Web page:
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This Morning from CBS News, July 14, 2016

Dead heat

Heading into the two parties' conventions, the race for president couldn't be tighter, a new CBS News/New York Times poll shows. Both Hillary Clinton and Donald Trump are favored by 40 percent of registered voters, the survey shows. How does that compare to the state of the race at the same point four and eight years ago?

Electoral X-factor

The economy isn't in great shape and may be getting worse. What might that mean for Trump's chances of beating Clinton? CBS News' Will Rahn takes a look in this commentary.

Gloomy picture

Following the shooting of two black men by white police officers in Louisiana and Minnesota and the subsequent shooting of five police officers by a black gunman in Dallas, negative views of race relations in the U.S. have risen to a level not seen since the 1992 Los Angeles riots that followed the Rodney King verdict, according to another new CBS News/New York Times poll.

Future is now

The use by police officers of a bomb-toting robot to kill Dallas gunman Micah Johnson has touched off a debate over the legal and ethical implications of such technology in law enforcement. But the incident is only the latest, if starkest, example of a larger development: Robots have climbed off our movie and TV screens into the real world. Here are some of the ways robotics technolgy is being used or tested.

Critical fix

One of the biggest threats to retirement security is outliving savings. Trouble is, many 401(k) plans don't help people use their nest egg to generate enough income to sustain them for the rest of their lives. We run down some ways to correct that crucial flaw in many 401(k) plans to help make your retirement income last.

Diet magic?

Ever had a friend who swears by a particular diet, only to find you barely shed any pounds with it? A new study may help explain why. It found that mice with different genetic makeups responded very differently to certain foods. One day, that could lead to a genetic test to determine your optimal, individual diet.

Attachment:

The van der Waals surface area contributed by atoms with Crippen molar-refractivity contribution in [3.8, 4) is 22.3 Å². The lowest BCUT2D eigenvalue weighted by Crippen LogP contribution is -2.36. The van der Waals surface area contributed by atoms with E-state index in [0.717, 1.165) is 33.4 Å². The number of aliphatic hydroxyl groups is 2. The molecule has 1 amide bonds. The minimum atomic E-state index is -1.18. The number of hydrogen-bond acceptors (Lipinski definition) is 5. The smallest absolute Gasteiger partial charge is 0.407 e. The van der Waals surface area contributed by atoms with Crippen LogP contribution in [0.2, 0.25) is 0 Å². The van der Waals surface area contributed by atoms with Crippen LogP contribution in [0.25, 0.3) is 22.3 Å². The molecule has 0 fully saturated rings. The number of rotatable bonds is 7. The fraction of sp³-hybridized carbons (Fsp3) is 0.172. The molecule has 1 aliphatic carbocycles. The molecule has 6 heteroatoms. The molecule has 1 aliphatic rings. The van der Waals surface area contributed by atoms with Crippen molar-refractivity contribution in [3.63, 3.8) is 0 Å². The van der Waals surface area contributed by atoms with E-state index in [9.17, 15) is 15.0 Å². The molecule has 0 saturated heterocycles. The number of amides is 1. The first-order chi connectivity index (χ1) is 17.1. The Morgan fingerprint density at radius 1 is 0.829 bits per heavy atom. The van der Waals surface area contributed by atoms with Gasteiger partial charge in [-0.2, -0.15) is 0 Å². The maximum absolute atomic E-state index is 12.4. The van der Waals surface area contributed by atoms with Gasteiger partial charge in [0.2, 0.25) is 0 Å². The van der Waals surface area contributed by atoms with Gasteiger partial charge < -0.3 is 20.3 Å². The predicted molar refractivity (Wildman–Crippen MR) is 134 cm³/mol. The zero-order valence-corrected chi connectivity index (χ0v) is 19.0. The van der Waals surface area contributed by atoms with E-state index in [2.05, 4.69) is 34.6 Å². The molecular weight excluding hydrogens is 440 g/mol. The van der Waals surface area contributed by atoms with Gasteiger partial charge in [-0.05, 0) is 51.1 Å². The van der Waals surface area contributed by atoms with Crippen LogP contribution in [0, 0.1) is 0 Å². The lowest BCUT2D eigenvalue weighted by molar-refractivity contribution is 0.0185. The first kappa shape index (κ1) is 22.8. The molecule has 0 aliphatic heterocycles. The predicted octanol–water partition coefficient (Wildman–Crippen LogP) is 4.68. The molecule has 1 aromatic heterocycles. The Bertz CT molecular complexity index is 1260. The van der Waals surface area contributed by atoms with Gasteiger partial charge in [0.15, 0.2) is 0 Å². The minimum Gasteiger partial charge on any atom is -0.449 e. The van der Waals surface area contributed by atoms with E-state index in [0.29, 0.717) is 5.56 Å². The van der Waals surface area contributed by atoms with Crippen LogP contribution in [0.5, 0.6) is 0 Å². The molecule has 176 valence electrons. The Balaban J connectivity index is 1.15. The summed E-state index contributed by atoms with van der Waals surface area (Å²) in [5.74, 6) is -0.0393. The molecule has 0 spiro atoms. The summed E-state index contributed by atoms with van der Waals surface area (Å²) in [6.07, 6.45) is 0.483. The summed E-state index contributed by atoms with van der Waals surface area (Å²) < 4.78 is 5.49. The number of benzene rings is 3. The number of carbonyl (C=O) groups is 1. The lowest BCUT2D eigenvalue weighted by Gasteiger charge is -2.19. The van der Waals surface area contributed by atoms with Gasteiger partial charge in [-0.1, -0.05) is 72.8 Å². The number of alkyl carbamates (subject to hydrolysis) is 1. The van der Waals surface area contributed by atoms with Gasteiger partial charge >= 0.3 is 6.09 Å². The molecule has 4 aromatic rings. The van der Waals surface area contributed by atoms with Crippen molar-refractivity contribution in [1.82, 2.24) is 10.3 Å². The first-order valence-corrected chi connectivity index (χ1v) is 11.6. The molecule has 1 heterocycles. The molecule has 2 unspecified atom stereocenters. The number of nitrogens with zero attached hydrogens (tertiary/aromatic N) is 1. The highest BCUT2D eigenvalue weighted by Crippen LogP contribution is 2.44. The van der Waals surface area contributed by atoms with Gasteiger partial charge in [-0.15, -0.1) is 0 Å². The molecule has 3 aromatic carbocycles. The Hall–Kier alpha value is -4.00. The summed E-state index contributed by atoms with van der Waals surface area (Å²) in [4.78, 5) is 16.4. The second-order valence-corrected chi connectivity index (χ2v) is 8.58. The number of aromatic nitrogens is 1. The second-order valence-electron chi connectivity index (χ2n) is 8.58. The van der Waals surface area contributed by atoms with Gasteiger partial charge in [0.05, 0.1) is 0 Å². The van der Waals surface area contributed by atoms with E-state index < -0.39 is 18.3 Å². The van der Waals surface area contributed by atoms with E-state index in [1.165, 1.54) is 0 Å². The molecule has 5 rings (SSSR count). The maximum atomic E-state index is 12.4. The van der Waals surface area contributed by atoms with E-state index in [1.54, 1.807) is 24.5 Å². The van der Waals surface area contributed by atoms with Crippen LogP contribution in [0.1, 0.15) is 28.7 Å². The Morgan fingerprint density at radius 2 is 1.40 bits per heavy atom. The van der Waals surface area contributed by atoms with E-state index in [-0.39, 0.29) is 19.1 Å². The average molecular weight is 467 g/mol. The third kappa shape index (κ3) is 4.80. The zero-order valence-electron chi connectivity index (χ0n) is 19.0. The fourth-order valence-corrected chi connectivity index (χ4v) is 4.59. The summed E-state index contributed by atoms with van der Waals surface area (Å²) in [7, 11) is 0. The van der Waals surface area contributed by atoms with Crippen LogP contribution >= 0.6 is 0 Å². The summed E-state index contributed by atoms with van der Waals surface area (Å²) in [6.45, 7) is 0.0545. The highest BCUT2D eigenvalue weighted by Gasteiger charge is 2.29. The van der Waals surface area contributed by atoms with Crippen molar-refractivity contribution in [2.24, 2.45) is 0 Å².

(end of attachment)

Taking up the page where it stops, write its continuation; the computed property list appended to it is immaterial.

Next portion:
Bye-bye passwords?

Typing in passwords may soon be a thing of the past. A majority of tech security professionals say traditional passwords no longer provide adequate security, and most expect companies to phase them out by 2025. What could replace them?

More Top News:

Firefighters fed gator near toddler-snatching Disney site: report
Video shows California police fatally shooting teen
4 S.C. emergency workers fired for posts about protests

Afghan peace process to stay stalled, gov't official says
Rights group slams Afghan gov't on protection of child workers
Theresa May becomes first female British PM since Margaret Thatcher

Black GOP senator gets personal about race
Emphatic Trump supporter wraps entire house in American flag

17 cars you can own for under $300 a month
GM could now face billions in ignition switch claims
IRS pretenders top latest list of worst consumer complaints

Synthetic marijuana overdose turns dozens into "zombies" in NYC
Congress passes compromise bill to curb drug abuse

Science and Tech
More workers report possible vapor exposure at nuke site
Robot cop at Calif. mall strikes child
Utah will let authorities disable drones near wildfires

NBA stars call for end to gun violence at ESPY Awards
Dr. Phil sues National Enquirer over spousal abuse articles

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